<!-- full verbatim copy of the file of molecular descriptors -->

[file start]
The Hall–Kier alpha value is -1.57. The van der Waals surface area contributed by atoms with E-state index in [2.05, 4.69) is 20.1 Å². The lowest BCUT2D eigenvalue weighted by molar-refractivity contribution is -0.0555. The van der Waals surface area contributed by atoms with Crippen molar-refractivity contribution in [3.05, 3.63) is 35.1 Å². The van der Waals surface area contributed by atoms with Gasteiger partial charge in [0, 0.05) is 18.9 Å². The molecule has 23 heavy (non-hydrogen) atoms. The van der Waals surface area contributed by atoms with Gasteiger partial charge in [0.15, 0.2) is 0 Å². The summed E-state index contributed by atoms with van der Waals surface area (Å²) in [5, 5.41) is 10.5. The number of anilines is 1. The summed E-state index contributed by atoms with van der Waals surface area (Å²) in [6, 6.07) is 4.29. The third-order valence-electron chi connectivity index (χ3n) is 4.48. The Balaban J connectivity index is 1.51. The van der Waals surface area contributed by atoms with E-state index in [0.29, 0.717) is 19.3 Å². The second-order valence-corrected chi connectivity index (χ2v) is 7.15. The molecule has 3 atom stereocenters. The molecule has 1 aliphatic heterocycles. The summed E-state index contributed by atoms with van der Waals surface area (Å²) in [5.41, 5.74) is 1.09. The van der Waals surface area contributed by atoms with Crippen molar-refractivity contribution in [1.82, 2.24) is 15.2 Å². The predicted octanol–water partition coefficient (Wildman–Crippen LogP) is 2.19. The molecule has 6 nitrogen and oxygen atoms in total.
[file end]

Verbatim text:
The Hall–Kier alpha value is -1.57. The van der Waals surface area contributed by atoms with E-state index in [2.05, 4.69) is 20.1 Å². The lowest BCUT2D eigenvalue weighted by molar-refractivity contribution is -0.0555. The van der Waals surface area contributed by atoms with Crippen molar-refractivity contribution in [3.05, 3.63) is 35.1 Å². The van der Waals surface area contributed by atoms with Gasteiger partial charge in [0, 0.05) is 18.9 Å². The molecule has 23 heavy (non-hydrogen) atoms. The van der Waals surface area contributed by atoms with Gasteiger partial charge in [0.15, 0.2) is 0 Å². The summed E-state index contributed by atoms with van der Waals surface area (Å²) in [5, 5.41) is 10.5. The number of anilines is 1. The summed E-state index contributed by atoms with van der Waals surface area (Å²) in [6, 6.07) is 4.29. The third-order valence-electron chi connectivity index (χ3n) is 4.48. The Balaban J connectivity index is 1.51. The van der Waals surface area contributed by atoms with E-state index in [0.29, 0.717) is 19.3 Å². The second-order valence-corrected chi connectivity index (χ2v) is 7.15. The molecule has 3 atom stereocenters. The molecule has 1 aliphatic heterocycles. The summed E-state index contributed by atoms with van der Waals surface area (Å²) in [5.41, 5.74) is 1.09. The van der Waals surface area contributed by atoms with Crippen molar-refractivity contribution in [1.82, 2.24) is 15.2 Å². The predicted octanol–water partition coefficient (Wildman–Crippen LogP) is 2.19. The molecule has 6 nitrogen and oxygen atoms in total.